In Singapore, you may seek a divorce on grounds of adultery, proving the breakdown of their marriage through evidence like confessions or catching a spouse in the act.
If evidence is lacking, divorce can be pursued based on improper association, showing an intimate relationship that makes living together intolerable due to the spouse’s behavior.
You can file for a divorce on grounds of adultery and prove that this has caused the irretrievable breakdown of the marriage.
When a person commits adultery, he/she voluntarily engages in sexual intercourse with any person other than his/her spouse.
You can prove that your spouse has committed adultery by his/her confession, catching him/her red-handed, seeking evidence from private investigators or confirming the birth of a child during the marriage who is not related to you.
In some situations, the aforementioned is not necessarily required if you can show that there was inclination and opportunity to commit adultery on the part of the alleged spouse.
The plaintiff has to show that-
“Association of the parties was so intimate and their mutual passion so clear that adultery might reasonably be assumed as a result of an opportunity for an occurrence”– (Ross v Ross 1930)
Once this is established, you must show that it is intolerable for you to live with your spouse.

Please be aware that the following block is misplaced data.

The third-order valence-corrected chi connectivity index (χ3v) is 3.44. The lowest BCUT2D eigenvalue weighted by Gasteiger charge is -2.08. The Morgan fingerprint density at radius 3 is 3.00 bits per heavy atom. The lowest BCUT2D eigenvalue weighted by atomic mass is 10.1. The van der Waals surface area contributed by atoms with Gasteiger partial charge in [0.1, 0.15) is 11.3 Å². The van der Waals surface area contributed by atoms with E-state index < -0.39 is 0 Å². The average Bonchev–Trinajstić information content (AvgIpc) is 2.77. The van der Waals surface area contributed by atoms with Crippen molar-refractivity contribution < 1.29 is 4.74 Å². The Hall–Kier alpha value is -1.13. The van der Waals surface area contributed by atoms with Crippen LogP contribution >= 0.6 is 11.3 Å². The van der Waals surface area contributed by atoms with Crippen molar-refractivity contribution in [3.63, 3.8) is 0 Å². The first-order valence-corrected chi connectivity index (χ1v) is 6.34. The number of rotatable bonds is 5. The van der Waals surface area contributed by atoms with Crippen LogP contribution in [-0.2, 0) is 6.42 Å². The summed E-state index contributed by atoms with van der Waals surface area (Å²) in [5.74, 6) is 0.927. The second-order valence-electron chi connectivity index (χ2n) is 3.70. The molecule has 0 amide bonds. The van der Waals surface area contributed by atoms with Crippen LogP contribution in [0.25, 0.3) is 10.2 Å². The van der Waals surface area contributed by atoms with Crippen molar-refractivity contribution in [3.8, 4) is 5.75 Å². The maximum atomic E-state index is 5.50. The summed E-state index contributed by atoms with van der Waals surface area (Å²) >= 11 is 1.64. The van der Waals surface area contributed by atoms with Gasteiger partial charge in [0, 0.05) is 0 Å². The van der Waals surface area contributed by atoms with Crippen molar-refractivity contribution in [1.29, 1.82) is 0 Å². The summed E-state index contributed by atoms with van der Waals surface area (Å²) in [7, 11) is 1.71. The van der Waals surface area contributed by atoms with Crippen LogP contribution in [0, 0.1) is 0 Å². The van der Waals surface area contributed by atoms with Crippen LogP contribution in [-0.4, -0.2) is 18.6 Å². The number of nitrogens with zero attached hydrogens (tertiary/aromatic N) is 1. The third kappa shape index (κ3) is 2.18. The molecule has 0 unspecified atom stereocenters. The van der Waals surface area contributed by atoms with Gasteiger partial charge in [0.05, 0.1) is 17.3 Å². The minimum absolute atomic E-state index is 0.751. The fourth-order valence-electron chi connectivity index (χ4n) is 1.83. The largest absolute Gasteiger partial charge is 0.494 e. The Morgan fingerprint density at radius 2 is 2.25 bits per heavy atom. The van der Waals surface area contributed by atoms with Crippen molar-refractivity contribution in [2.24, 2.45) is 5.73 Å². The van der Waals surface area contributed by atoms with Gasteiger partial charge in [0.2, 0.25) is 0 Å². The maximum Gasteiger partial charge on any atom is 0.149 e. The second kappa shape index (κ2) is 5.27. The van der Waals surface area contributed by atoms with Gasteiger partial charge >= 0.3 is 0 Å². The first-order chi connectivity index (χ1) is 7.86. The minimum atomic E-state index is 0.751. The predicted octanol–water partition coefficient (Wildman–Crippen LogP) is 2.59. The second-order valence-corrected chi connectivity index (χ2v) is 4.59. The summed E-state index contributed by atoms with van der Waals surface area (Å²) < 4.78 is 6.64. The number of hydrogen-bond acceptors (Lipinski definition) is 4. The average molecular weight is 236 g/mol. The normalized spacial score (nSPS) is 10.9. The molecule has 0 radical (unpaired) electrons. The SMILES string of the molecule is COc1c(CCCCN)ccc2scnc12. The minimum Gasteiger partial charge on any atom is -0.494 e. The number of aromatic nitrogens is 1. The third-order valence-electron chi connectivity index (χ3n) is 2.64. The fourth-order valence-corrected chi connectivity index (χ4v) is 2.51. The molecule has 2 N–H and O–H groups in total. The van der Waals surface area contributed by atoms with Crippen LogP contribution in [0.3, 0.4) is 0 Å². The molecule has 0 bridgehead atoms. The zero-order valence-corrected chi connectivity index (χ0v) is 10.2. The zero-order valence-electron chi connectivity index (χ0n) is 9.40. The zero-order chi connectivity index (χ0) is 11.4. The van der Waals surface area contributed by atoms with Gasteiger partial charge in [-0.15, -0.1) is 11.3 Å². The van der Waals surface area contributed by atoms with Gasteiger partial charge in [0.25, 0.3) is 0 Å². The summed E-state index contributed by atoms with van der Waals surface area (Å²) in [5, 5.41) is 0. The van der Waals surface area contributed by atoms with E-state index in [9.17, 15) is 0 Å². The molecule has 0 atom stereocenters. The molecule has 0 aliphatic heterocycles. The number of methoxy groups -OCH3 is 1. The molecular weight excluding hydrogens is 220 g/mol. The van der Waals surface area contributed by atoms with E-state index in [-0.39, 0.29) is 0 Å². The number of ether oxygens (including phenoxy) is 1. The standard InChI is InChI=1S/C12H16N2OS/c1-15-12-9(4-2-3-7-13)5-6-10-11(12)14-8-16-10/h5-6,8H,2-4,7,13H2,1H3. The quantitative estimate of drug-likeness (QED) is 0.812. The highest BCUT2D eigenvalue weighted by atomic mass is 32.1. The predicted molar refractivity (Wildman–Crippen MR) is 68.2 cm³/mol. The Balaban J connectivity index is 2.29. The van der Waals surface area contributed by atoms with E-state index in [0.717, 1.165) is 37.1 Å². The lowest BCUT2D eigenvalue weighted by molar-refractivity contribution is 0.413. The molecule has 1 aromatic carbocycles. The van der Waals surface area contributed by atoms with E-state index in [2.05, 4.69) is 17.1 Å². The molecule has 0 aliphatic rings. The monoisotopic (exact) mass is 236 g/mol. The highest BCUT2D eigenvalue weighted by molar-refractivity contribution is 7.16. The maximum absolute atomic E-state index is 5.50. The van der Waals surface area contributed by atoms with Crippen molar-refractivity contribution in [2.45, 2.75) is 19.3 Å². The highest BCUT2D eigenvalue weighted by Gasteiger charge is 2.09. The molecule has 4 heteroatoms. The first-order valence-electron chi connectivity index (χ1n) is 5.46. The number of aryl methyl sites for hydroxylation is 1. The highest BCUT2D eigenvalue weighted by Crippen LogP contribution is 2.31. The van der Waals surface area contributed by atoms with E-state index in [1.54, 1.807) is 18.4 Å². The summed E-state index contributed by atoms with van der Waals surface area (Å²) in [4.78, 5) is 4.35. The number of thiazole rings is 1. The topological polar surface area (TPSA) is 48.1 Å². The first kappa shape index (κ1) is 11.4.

However, the claim for adultery can be rejected if you continued to live with your spouse for more than six months upon learning that he/she had committed the misconduct.
You must file for divorce on the grounds of adultery within six months from the discovery of the extra-marital relationship.
It is sometimes challenging to procure evidence for the purposes of proceedings on the ground of adultery.
In the event that there is a lack of evidence in the form of proof or confession, the spouse can prove that the marriage has broken down on the grounds of unreasonable behaviour due to the improper association on the part of the alleged spouse.
This can be done by proving in court that the relationship between the spouse and the third party was so intimate that adultery could have been assumed – on reasonable grounds – if there was a chance for the act to be committed.
As such, you will need to prove that it can no longer be reasonably expected of you to live with your spouse due to the act of improper association, that there is a lack of tolerance to live with the spouse owing to the personalities and character traits of both parties and the behaviour of the alleged spouse.
Read more: Adultery FAQ
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